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Question Number: 30159

Law 18 - Common Sense 3/1/2016

RE: Competitive Under 19

Scott Hutchinson of Ocala, Florida USA asks...

I was an AR2 on a game this past weekend U18 boys CDL game. In the 1st half I warned two players from the attacking team to stay on the field of play. They continually ran 5-8 yards off the field of play to avoid defenders. I mentioned to AR1 and center referee at half time with the numbers of the two offenders. Center referee kind of blew it off. In second half same offender did it again. This time even running behind AR1 down the touchline to avoid the defense. AR1 raised his flag indicating misconduct. Center referee blew his whistle but did not agree with AR. Coach for offending team went beserk and continued to berate AR1. Center referee restarted with a drop ball, no cautions, no verbal warnings to offending player. In my view of the laws of the game this should be considered misconduct, 'trickery' and the player(s) cautioned. Lastly the center referee did nothing about the coach that continued for at least 10 minutes to berate AR1 and act in an irresponsible manner. I would like input from others on how to handle in the future. It seems that this team was being coached to circumvent the laws of the game.

Answer provided by Referee Richard Dawson

Hi Scott,
No matter the reasoning, for a CR to stand idly by and allow an AR to be abused is utter nonsense and a decided lack of intestinal fortitude or guts as we like to call them. Failure to protect the ARs is a breech of the CR duties and responsibilities. When you assume CR duties you can implement your version of what is fair and appropriate for such actions

The CR is is large and in charge be he spot on or off. As AR you receive instructions from the CR. You certainly report things undisclosed then get clarity on said action. You had some advice you brought it to the CRs attention and he did what? No comment ? Tell you do not worry ? Center referee restarted with a drop ball, no cautions, no verbal warnings to offending player. seems like he made his feelings known whether or not you agreed.?

The LOTG do allow players through momentum to drift off the field of play to avoid a collision of take on a tackle near a boundary line. No biggie if they are just a wee bit outside the FOP but to disappear in behind the goal or technical area or to go so far as to pose a hazard to fans not really cricket as they say. If they are running outside 5 to 10 yds parallel from the touchline not cool versus 5 to 10 ALONG the touchline just outside no big deal.

Below are excerpts from the LOTG that paint a fairly clear picture but remember the practical application of the LOTG demand you not get wrapped up in looking for things to punish unless they really do have consequences to what is essentially fair. However, there is no excuse and it is always a disgrace when a CR allows an AR to be hung out to dry just to teach him who has the authority. It is not uncommon for CRs to think an AR takes too much responsibility as it is for ARs to think the CR is ignoring them!! Conflict resolution and working as a team takes more than showing up at a match. Time, dedication, practice, training and COMMUNICATION!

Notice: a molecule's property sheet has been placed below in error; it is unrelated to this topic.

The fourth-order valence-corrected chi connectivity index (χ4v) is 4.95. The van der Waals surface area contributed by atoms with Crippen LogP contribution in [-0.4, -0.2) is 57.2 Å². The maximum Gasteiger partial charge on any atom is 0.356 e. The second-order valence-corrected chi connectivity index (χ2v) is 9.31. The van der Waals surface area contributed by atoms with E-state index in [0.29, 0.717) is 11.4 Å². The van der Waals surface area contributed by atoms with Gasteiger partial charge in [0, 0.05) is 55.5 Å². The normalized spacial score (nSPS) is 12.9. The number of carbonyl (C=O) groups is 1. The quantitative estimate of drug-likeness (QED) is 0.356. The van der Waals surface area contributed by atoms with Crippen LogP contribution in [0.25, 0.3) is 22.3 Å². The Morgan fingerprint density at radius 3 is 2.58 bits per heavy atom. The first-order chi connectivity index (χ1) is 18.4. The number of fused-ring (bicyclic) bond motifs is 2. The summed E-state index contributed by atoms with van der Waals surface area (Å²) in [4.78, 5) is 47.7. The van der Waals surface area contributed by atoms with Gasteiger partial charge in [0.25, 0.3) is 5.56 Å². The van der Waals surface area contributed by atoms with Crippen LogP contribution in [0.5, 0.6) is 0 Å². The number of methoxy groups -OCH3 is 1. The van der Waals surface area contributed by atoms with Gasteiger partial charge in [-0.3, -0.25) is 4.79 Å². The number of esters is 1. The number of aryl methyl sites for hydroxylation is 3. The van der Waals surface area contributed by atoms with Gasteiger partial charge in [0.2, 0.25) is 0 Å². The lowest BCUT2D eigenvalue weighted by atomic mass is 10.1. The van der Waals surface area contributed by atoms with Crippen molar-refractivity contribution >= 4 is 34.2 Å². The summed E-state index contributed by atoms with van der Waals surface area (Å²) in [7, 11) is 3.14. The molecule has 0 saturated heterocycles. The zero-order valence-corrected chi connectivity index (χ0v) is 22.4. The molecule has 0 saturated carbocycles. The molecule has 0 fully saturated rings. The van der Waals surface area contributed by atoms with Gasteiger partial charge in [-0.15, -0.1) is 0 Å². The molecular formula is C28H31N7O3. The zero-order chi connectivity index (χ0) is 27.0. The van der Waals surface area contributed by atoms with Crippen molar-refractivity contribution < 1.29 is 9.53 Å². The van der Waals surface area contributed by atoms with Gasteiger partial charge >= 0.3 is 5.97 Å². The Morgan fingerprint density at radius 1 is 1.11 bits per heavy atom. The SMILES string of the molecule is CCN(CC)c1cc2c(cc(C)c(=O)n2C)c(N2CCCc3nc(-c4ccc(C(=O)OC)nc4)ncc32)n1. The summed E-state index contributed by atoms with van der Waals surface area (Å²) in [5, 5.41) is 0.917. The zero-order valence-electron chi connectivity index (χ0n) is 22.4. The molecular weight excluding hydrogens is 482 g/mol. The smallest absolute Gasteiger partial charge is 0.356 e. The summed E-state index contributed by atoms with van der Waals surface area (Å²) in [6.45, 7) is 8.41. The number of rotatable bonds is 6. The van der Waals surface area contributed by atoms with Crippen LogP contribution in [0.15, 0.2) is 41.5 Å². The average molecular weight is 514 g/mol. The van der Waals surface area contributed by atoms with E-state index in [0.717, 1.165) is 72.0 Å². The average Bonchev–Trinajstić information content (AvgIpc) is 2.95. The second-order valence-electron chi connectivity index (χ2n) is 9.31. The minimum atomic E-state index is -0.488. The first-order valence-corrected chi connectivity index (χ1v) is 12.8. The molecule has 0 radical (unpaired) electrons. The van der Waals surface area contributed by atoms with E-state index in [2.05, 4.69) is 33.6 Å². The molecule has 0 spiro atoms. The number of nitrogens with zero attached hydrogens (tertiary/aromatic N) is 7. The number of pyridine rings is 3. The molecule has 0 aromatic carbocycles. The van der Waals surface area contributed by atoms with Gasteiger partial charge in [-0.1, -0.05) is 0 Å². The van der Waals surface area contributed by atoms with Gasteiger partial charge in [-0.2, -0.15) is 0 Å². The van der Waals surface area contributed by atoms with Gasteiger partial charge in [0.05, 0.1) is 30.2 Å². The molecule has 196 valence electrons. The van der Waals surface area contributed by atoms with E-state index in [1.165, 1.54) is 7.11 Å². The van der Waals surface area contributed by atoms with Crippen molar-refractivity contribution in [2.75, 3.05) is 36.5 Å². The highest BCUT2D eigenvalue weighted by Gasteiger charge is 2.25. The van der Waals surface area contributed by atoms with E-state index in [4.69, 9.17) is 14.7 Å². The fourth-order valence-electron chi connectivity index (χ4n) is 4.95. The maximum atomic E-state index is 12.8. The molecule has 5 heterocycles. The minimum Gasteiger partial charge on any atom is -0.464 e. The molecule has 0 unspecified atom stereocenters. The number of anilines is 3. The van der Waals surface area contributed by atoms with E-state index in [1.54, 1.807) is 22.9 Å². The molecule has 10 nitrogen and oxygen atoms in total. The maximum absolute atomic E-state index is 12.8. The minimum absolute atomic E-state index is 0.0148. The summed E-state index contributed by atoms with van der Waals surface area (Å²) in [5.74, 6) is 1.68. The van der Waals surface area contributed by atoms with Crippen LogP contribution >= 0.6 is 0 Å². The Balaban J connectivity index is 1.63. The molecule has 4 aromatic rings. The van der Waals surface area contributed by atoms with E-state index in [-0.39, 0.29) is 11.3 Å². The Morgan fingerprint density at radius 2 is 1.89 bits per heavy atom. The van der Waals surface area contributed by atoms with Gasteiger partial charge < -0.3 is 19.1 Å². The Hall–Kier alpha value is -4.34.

I find too many listen with the intent to answer, rather then listen to understand. Opinions are based on many things, not all all correct but all not totally incorrect. Coaches coach they try to play the game based on how the referee is a MATCH condition just like a hard or soft pitch or a sunny or rainy day ,you adapt. You would prove to be a different match condition should the coach find you as the CR.

If a player accidentally crosses one of the boundary lines of the field of play, he
is not deemed to have committed an infringement. Going off the field of play
'MAY'be considered to be part of a playing movement.

Any defending player leaving the field of play for any reason without the
referee's permission shall be considered to be on his own goal line or touch line
for the purposes of offside until the next stoppage in play. If the player leaves
the field of play deliberately, he must be cautioned when the ball is next out of
play.

It is not an offence in itself for a player who is in an offside position to step
off the field of play to show the referee that he is not involved in active play.
However, if the referee considers that he has left the field of play for tactical
reasons and has gained an unfair advantage by re-entering the field of play, the
player must be cautioned for unsporting behaviour. The player needs to ask for
the referee's permission to re-enter the field of play.

A player is cautioned and shown the yellow card if he commits any of the
following offences:
unsporting behaviour
entering or re-entering the field of play without the referee's permission
deliberately leaving the field of play without the referee's permission



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Answer provided by Referee Joe McHugh

Hi Scott
I dont get this running off the field of play? There have been a number of questions recently about players running off the field of play. The question I ask is how this impacts on the game as the laws allow for players to leave the field of play as part of a playing movement. Why is it done and what benefit or impact it has on play? Say it was ignored would it disadvantage the opponents? My feeling is that it doesnt so why treat it as such. Look at it this way. The players that do this cannot play the ball and any astute defender just has to wait for the player to re-enter to mark them so what is the benefit?



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Ask a Follow Up Question to Q# 30159
Read other Q & A regarding Law 18 - Common Sense

The following questions were asked as a follow up to the above question...

See Question: 30168

See Question: 30679

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